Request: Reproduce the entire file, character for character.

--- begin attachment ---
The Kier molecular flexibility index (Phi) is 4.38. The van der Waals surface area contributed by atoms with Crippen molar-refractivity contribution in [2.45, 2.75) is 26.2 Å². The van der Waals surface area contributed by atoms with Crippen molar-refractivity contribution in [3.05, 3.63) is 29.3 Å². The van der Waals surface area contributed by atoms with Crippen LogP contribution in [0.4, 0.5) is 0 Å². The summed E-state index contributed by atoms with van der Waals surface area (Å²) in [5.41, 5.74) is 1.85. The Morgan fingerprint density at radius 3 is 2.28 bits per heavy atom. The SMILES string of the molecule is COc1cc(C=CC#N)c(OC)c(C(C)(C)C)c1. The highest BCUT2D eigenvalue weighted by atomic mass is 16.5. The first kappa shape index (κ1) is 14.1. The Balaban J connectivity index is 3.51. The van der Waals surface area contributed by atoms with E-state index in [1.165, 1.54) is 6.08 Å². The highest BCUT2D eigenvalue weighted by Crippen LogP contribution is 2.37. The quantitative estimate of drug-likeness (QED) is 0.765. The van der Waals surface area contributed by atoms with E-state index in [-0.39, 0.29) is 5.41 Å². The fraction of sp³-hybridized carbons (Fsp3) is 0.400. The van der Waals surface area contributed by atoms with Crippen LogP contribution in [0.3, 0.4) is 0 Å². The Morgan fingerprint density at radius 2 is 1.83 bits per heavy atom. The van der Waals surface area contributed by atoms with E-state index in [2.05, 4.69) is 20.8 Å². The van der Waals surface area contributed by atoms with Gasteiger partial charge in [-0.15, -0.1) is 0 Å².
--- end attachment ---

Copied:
The Kier molecular flexibility index (Phi) is 4.38. The van der Waals surface area contributed by atoms with Crippen molar-refractivity contribution in [2.45, 2.75) is 26.2 Å². The van der Waals surface area contributed by atoms with Crippen molar-refractivity contribution in [3.05, 3.63) is 29.3 Å². The van der Waals surface area contributed by atoms with Crippen LogP contribution in [0.4, 0.5) is 0 Å². The summed E-state index contributed by atoms with van der Waals surface area (Å²) in [5.41, 5.74) is 1.85. The Morgan fingerprint density at radius 3 is 2.28 bits per heavy atom. The SMILES string of the molecule is COc1cc(C=CC#N)c(OC)c(C(C)(C)C)c1. The highest BCUT2D eigenvalue weighted by atomic mass is 16.5. The first kappa shape index (κ1) is 14.1. The Balaban J connectivity index is 3.51. The van der Waals surface area contributed by atoms with E-state index in [1.165, 1.54) is 6.08 Å². The highest BCUT2D eigenvalue weighted by Crippen LogP contribution is 2.37. The quantitative estimate of drug-likeness (QED) is 0.765. The van der Waals surface area contributed by atoms with E-state index in [-0.39, 0.29) is 5.41 Å². The fraction of sp³-hybridized carbons (Fsp3) is 0.400. The van der Waals surface area contributed by atoms with Crippen LogP contribution in [0.3, 0.4) is 0 Å². The Morgan fingerprint density at radius 2 is 1.83 bits per heavy atom. The van der Waals surface area contributed by atoms with E-state index in [2.05, 4.69) is 20.8 Å². The van der Waals surface area contributed by atoms with Gasteiger partial charge in [-0.15, -0.1) is 0 Å².